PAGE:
Background: Flow-diverter devices (FDDs) are new-generation stents placed in the parent artery at the level of the aneurysm neck to disrupt the intra-aneurysmal flow thus favoring intra-aneurysmal thrombosis. Objective: The objective of this review article is to define the indication and results of the treatment of intracranial aneurysms by FDD, reviewing 18 studies of endovascular treatment by FDDs for a total of 1704 aneurysms in 1483 patients. Methods: The medical literature on FDDs for intracranial aneurysms was reviewed from 2009 to December 2014. The keywords used were: "intracranial aneurysms," "brain aneurysms," "flow diverter," "pipeline embolization device," "silk flow diverter," "surpass flow diverter" and "FRED flow diverter." Results: The use of these stents is advisable mainly for unruptured aneurysms, particularly those located at the internal carotid artery or vertebral and basilar arteries, for fusiform and dissecting aneurysms and for saccular aneurysms with large necks and low dome-to-neck ratio. The rate of aneurysm occlusion progressively increases during follow-up (81.5% overall rate in this review). The non-negligible rate of ischemic (mean 4.1%) and hemorrhagic (mean 2.9%) complications, the neurological morbidity (mean 3.5%) and the reported mortality (mean 3.4%) are the main limits of this technique. Conclusion: Treatment with FDDs is a feasible and effective technique for unruptured aneurysms with complex anatomy (fusiform, dissecting, large neck, bifurcation with side branches) where coiling and clipping are difficult or impossible. Patient selection is very important to avoid complications and reduce the risk of morbidity and mortality. Further studies with longer follow-up are necessary to define the rate of complete occlusion.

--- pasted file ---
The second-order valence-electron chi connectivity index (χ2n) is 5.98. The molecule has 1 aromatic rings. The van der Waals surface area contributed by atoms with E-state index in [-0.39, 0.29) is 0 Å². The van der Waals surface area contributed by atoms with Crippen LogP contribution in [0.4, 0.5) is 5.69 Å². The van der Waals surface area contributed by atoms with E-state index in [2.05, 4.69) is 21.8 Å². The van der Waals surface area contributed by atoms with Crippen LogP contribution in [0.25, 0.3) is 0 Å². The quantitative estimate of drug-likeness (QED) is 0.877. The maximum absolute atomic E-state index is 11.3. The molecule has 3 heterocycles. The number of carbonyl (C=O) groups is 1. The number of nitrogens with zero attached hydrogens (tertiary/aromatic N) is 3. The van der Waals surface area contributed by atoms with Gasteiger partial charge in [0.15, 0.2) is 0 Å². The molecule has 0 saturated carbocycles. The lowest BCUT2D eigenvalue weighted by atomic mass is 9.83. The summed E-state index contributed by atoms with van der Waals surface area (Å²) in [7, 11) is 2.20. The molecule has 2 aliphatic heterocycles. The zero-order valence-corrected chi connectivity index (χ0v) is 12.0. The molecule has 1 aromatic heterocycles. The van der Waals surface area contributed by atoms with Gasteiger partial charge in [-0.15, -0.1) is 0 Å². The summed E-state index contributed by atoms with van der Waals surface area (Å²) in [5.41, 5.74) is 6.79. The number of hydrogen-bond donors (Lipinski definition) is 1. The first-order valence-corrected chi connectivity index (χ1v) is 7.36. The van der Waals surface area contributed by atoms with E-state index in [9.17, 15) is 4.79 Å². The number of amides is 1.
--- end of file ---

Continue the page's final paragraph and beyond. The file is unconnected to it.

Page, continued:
Endovascular treatment of cerebral aneurysms using flow-diverter devices: A systematic review

CARANCI, Ferdinando;
2015-01-01

Abstract

Background: Flow-diverter devices (FDDs) are new-generation stents placed in the parent artery at the level of the aneurysm neck to disrupt the intra-aneurysmal flow thus favoring intra-aneurysmal thrombosis. Objective: The objective of this review article is to define the indication and results of the treatment of intracranial aneurysms by FDD, reviewing 18 studies of endovascular treatment by FDDs for a total of 1704 aneurysms in 1483 patients. Methods: The medical literature on FDDs for intracranial aneurysms was reviewed from 2009 to December 2014. The keywords used were: "intracranial aneurysms," "brain aneurysms," "flow diverter," "pipeline embolization device," "silk flow diverter," "surpass flow diverter" and "FRED flow diverter." Results: The use of these stents is advisable mainly for unruptured aneurysms, particularly those located at the internal carotid artery or vertebral and basilar arteries, for fusiform and dissecting aneurysms and for saccular aneurysms with large necks and low dome-to-neck ratio. The rate of aneurysm occlusion progressively increases during follow-up (81.5% overall rate in this review). The non-negligible rate of ischemic (mean 4.1%) and hemorrhagic (mean 2.9%) complications, the neurological morbidity (mean 3.5%) and the reported mortality (mean 3.4%) are the main limits of this technique. Conclusion: Treatment with FDDs is a feasible and effective technique for unruptured aneurysms with complex anatomy (fusiform, dissecting, large neck, bifurcation with side branches) where coiling and clipping are difficult or impossible. Patient selection is very important to avoid complications and reduce the risk of morbidity and mortality. Further studies with longer follow-up are necessary to define the rate of complete occlusion.
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Utilizza questo identificativo per citare o creare un link a questo documento: https://hdl.handle.net/11695/63762
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